One and Done
DEEP in the rainforests of South America, a small frog crouches quietly in the moist understory, as he has done for centuries. A world away, journalists and bloggers type frenetically about dermorphin, and the atrocities of this poison at the hand of man. In our community, we are angry with the cheaters but understand that the depravity of doing anything just to win a purse is a harsher punishment than anyone can lay on them. But we are truly outraged at those who should have disallowed this animal abuse to be a part of our sport.
There is no gray area here. This is not a case of someone administering a medicinal drug for a strategic gain or administering a legal drug within 24 hours of a race. We are not talking about cross-contamination or poppy seeds on a bagel. Dermorphin is classified as Class 1: drugs that are stimulants and depressants that have the highest potential to affect performance and that have no generally accepted medical use in the racing horse. It has absolutely no place on the backside of a track, in the hands of trainers, or even veterinarians. It cannot be accidentally given. To be sure, to administer a Class 1 drug means that someone is blatantly CHEATING.
The truth is disheartening. The last five years have seen 55 Class 1 positives in North America, broken down as such: 12 in 2007, 17 in 2008, 11 in 2009, ten in 2010, and four in 2011. In 2012, there was one positive before the dermorphin positives were called. This year’s Class 1 positives could surpass the total of the past five years with one drug alone. As split samples are being examined and the Class 1 positives are expected to reach an all-time high, our reputation and credibility will plummet to an all-time low, with the public losing what little faith they have in our ability to regulate ourselves.
And so we spin in circles looking for someone to blame.
Each of us is more defensive than the next. Horsemen’s groups say that there are a few bad apples. They try to deflect blame by claiming that they drug test more than any other sport. Racetracks are silent, as if they have no hand in the game, though they consort and contract with known cheaters. They too are complicit. Racing commissions are quick to give lip service and speak of lack of funding. They
shy away from stern punishments and walk on eggshells so as not to embarrass their administrations by getting overturned in court. They are reluctant to take a stand because they aren’t empowered with any depth of knowledge and feel vulnerable. They might get egg on their faces if the horsemen feel like throwing one.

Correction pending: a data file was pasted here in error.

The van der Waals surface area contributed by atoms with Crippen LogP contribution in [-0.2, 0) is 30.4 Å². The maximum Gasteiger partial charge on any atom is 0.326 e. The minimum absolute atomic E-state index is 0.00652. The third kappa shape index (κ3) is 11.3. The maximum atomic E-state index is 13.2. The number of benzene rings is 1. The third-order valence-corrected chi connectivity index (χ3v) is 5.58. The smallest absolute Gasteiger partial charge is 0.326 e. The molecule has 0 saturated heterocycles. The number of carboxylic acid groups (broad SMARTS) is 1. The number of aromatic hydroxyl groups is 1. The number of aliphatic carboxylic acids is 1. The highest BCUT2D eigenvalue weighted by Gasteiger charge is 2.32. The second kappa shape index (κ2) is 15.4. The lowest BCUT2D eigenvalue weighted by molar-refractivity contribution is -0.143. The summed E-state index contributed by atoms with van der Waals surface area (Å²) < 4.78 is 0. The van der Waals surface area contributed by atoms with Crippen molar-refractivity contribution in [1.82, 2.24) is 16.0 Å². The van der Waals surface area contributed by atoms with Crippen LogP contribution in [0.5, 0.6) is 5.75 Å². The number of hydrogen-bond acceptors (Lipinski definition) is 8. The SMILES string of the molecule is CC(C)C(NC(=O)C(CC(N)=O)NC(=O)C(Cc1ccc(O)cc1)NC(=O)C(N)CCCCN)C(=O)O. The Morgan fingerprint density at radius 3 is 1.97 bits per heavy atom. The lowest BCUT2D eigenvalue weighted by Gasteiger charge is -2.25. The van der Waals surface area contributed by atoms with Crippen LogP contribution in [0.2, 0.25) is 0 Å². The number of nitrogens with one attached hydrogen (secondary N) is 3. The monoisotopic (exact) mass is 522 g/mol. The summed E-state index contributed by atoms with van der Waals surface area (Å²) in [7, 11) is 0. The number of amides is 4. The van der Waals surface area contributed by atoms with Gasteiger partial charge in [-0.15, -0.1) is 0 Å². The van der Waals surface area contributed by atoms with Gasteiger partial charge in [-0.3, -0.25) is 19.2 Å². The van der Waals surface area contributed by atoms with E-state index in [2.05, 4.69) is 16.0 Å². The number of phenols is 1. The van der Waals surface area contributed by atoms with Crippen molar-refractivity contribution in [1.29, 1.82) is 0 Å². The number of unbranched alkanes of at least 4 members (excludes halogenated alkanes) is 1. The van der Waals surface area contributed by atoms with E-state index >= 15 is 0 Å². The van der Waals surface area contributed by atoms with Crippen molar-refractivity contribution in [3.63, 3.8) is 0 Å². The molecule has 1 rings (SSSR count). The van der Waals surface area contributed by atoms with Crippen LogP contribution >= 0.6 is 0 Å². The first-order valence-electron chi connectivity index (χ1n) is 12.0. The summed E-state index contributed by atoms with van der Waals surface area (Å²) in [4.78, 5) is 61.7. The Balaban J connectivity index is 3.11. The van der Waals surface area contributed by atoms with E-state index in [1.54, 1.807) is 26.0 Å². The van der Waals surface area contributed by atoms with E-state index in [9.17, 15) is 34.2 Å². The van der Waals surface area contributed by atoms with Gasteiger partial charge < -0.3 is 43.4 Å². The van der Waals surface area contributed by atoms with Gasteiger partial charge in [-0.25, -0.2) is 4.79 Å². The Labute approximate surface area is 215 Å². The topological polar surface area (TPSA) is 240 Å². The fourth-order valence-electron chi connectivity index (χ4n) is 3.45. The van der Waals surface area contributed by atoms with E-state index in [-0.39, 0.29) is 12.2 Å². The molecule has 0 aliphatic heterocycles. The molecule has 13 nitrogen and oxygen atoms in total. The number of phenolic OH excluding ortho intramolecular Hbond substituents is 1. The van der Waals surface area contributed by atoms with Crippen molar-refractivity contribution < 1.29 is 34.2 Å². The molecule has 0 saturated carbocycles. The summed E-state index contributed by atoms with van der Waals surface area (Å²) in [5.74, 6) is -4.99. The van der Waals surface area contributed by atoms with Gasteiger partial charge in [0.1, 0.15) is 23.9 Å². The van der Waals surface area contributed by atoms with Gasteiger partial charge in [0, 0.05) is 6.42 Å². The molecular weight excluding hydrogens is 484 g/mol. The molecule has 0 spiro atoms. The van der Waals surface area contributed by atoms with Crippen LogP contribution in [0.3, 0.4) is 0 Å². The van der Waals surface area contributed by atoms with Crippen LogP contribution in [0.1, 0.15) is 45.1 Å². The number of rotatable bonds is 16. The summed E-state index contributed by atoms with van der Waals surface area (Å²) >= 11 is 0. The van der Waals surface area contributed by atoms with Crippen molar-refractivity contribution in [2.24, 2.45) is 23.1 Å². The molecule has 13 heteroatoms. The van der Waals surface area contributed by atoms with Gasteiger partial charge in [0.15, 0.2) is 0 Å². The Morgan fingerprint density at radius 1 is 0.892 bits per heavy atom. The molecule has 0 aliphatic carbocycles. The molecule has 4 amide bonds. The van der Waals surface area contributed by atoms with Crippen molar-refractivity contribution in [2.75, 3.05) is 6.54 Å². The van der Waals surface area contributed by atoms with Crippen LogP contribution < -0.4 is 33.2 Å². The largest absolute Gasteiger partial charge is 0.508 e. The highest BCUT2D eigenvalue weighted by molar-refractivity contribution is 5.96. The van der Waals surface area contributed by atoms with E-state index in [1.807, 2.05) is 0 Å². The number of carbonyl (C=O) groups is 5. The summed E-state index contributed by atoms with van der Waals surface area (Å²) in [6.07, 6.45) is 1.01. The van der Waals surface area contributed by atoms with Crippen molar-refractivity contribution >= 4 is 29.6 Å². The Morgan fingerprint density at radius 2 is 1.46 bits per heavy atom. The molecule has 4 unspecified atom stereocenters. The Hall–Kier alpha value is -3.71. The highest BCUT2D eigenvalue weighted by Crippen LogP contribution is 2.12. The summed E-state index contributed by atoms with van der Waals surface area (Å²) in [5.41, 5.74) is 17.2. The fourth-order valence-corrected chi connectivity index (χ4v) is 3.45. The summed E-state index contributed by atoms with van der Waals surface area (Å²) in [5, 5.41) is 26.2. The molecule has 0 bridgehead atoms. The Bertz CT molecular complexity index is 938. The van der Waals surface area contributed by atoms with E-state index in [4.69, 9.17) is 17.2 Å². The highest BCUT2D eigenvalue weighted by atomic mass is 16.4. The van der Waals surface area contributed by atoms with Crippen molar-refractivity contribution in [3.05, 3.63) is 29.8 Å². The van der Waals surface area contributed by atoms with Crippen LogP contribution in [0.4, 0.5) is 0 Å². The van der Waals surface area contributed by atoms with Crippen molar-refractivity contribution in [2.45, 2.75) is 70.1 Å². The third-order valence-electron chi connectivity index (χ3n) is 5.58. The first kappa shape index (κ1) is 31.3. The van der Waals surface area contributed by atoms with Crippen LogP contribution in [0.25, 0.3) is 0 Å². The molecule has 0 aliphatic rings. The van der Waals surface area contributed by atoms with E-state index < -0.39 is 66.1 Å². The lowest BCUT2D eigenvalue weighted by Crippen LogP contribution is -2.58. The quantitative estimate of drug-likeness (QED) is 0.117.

As the saying goes, pessimists find difficulty in every opportunity while optimists find opportunity in every difficulty. This recent incident, looked upon optimistically, comes at the right moment. It offers us all – horsemen and horsewomen, tracks, and commissioners – the opportunity to do something unprecedented: to make a united effort against an indefensible crime that endangers horses, jockeys, and the integrity of the sport itself.
This is an excellent opportunity to pivot a “small win,” a keystone movement that allows us to disarm our confrontations and practice working together. Let’s make a united effort that will be looked back on historically as a landmark moment that saved our sport. Let’s be unequivocal and demand that there be no more Class 1 drug violations in horseracing. Let’s send a strong message – we, those empowered to make a difference, will not tolerate blatant disregard for sportsmanship and animal abuse. One and done: lifetime expulsion from our sport.
We’ll each contribute.
Horsemen’s groups have never thrown anyone out of their organizations for a positive drug test. Make a strong statement and ban any Class 1 violator for life.
Racetracks have not used their power to take a stand against corrupt trainers. Make a strong statement by ruling off all Class 1 violators for life.
Racing commissions have not drawn a hard line in the sand. Make a strong statement and place all Class 1 positives on your stop list and reciprocate with all jurisdictions.
It’s way past the kick-the-can-down-the-road time. It’s time now for One and Done.